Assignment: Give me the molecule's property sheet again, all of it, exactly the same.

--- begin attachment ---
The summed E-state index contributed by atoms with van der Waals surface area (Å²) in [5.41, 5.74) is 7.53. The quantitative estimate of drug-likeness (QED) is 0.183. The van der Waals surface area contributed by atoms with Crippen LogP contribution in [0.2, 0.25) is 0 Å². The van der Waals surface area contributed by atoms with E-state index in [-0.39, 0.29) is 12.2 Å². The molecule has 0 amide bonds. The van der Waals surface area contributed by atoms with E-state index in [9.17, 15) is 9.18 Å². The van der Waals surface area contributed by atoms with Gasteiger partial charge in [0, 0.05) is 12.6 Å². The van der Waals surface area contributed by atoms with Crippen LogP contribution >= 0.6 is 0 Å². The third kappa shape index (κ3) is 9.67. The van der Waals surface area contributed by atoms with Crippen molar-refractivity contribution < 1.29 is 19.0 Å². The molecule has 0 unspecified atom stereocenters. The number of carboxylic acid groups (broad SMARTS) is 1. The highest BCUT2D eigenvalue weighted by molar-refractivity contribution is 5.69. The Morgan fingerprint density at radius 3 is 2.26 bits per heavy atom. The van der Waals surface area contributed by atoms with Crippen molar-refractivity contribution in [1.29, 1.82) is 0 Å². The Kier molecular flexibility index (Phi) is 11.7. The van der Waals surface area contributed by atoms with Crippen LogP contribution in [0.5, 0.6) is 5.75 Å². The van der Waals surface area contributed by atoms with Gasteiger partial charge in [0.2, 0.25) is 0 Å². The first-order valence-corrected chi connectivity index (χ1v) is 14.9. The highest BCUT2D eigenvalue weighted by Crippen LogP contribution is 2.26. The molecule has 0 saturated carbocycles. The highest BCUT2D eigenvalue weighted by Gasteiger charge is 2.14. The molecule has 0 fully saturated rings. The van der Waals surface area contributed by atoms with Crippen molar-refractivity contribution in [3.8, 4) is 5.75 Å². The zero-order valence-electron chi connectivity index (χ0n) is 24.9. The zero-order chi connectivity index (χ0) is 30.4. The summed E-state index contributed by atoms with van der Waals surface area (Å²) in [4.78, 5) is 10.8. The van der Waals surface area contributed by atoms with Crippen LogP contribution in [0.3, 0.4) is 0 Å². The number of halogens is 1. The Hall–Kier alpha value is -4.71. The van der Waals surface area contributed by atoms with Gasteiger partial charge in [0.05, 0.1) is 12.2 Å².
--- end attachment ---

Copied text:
The summed E-state index contributed by atoms with van der Waals surface area (Å²) in [5.41, 5.74) is 7.53. The quantitative estimate of drug-likeness (QED) is 0.183. The van der Waals surface area contributed by atoms with Crippen LogP contribution in [0.2, 0.25) is 0 Å². The van der Waals surface area contributed by atoms with E-state index in [-0.39, 0.29) is 12.2 Å². The molecule has 0 amide bonds. The van der Waals surface area contributed by atoms with E-state index in [9.17, 15) is 9.18 Å². The van der Waals surface area contributed by atoms with Gasteiger partial charge in [0, 0.05) is 12.6 Å². The van der Waals surface area contributed by atoms with Crippen LogP contribution >= 0.6 is 0 Å². The third kappa shape index (κ3) is 9.67. The van der Waals surface area contributed by atoms with Crippen molar-refractivity contribution < 1.29 is 19.0 Å². The molecule has 0 unspecified atom stereocenters. The number of carboxylic acid groups (broad SMARTS) is 1. The highest BCUT2D eigenvalue weighted by molar-refractivity contribution is 5.69. The Morgan fingerprint density at radius 3 is 2.26 bits per heavy atom. The van der Waals surface area contributed by atoms with Crippen molar-refractivity contribution in [1.29, 1.82) is 0 Å². The Kier molecular flexibility index (Phi) is 11.7. The van der Waals surface area contributed by atoms with Crippen LogP contribution in [0.5, 0.6) is 5.75 Å². The van der Waals surface area contributed by atoms with Gasteiger partial charge in [0.2, 0.25) is 0 Å². The first-order valence-corrected chi connectivity index (χ1v) is 14.9. The highest BCUT2D eigenvalue weighted by Crippen LogP contribution is 2.26. The molecule has 0 saturated carbocycles. The highest BCUT2D eigenvalue weighted by Gasteiger charge is 2.14. The molecule has 0 fully saturated rings. The van der Waals surface area contributed by atoms with Crippen molar-refractivity contribution in [3.8, 4) is 5.75 Å². The zero-order valence-electron chi connectivity index (χ0n) is 24.9. The zero-order chi connectivity index (χ0) is 30.4. The summed E-state index contributed by atoms with van der Waals surface area (Å²) in [4.78, 5) is 10.8. The van der Waals surface area contributed by atoms with Crippen LogP contribution in [0.3, 0.4) is 0 Å². The number of halogens is 1. The Hall–Kier alpha value is -4.71. The van der Waals surface area contributed by atoms with Gasteiger partial charge in [0.05, 0.1) is 12.2 Å².